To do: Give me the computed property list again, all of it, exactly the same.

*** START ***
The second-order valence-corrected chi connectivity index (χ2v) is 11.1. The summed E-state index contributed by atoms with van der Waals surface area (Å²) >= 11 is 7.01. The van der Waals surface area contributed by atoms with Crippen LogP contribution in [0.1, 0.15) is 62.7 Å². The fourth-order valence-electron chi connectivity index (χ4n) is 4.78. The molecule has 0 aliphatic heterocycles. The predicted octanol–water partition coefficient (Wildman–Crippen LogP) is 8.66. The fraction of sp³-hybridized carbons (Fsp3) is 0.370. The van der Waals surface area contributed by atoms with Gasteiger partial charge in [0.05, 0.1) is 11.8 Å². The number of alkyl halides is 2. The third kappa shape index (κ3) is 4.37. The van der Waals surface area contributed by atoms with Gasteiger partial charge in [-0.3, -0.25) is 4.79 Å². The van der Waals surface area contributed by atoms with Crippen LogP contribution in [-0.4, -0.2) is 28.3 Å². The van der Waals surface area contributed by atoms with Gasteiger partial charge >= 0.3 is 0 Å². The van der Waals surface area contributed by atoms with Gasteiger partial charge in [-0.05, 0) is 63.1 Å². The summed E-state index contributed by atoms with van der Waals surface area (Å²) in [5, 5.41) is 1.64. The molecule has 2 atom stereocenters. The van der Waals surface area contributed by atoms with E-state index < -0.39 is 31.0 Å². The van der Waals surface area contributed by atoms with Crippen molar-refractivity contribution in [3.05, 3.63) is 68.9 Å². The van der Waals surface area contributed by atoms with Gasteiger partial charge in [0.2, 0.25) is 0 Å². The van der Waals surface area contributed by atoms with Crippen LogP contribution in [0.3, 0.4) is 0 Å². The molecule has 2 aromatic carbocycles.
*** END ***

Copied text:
The second-order valence-corrected chi connectivity index (χ2v) is 11.1. The summed E-state index contributed by atoms with van der Waals surface area (Å²) >= 11 is 7.01. The van der Waals surface area contributed by atoms with Crippen LogP contribution in [0.1, 0.15) is 62.7 Å². The fourth-order valence-electron chi connectivity index (χ4n) is 4.78. The molecule has 0 aliphatic heterocycles. The predicted octanol–water partition coefficient (Wildman–Crippen LogP) is 8.66. The fraction of sp³-hybridized carbons (Fsp3) is 0.370. The van der Waals surface area contributed by atoms with Gasteiger partial charge in [0.05, 0.1) is 11.8 Å². The number of alkyl halides is 2. The third kappa shape index (κ3) is 4.37. The van der Waals surface area contributed by atoms with Gasteiger partial charge in [-0.3, -0.25) is 4.79 Å². The van der Waals surface area contributed by atoms with Crippen LogP contribution in [-0.4, -0.2) is 28.3 Å². The van der Waals surface area contributed by atoms with Gasteiger partial charge >= 0.3 is 0 Å². The van der Waals surface area contributed by atoms with Gasteiger partial charge in [-0.05, 0) is 63.1 Å². The summed E-state index contributed by atoms with van der Waals surface area (Å²) in [5, 5.41) is 1.64. The molecule has 2 atom stereocenters. The van der Waals surface area contributed by atoms with E-state index < -0.39 is 31.0 Å². The van der Waals surface area contributed by atoms with Crippen molar-refractivity contribution in [3.05, 3.63) is 68.9 Å². The van der Waals surface area contributed by atoms with Gasteiger partial charge in [0.2, 0.25) is 0 Å². The van der Waals surface area contributed by atoms with Crippen LogP contribution in [0.3, 0.4) is 0 Å². The molecule has 2 aromatic carbocycles.